New drill could make surgery safer

Arizona residents may have heard about a new drill that aims to make certain types of surgeries safer for patients. The technology was developed by University of Utah researchers. It can go 50 times faster than a human, which may significantly reduce cranial procedures. Currently, surgeons have to drill holes by hand slowly and carefully in these types of operations.

Patients who undergo a procedure with the new technology will first have a map of their brain created. From there, the software can tell the drill where to operate, and if it gets too close to a barrier created by the surgeon, the drill will turn itself off.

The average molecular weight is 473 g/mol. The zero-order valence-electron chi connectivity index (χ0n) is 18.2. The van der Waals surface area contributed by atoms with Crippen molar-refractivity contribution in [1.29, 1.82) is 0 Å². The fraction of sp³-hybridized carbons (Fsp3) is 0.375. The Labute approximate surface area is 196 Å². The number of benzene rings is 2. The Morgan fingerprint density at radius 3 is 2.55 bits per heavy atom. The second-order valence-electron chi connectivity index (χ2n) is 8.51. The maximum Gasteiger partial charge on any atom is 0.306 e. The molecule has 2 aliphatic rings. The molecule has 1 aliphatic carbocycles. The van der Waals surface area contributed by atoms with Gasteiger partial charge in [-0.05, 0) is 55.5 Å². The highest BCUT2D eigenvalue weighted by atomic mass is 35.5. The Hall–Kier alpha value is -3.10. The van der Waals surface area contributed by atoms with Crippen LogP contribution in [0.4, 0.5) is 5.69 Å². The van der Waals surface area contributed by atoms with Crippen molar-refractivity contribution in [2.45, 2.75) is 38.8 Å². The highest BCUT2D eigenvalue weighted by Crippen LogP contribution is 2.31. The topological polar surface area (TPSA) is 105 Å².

The technology has already been tested during a translabyrinthine procedure, which is when benign tumors are removed around the acoustic nerve. It is a fairly common surgery, but it is difficult for surgeons because they have to avoid facial nerves as well as the venous sinus. The next step is to find ways to make the drill widely available, and it is thought that it could be used one day for hip replacements and other procedures. In addition to completing a procedure in less time, the drill may also be able to reduce the instance of infection or other errors that could be caused by humans.

Surgical errors can result in a patient suffering a worsened medical condition that requires aggressive and extensive treatment. Patients or their family members who have been harmed in such a manner may want to meet with an attorney to see if the mistake constituted actionable medical malpractice for which compensation could be sought.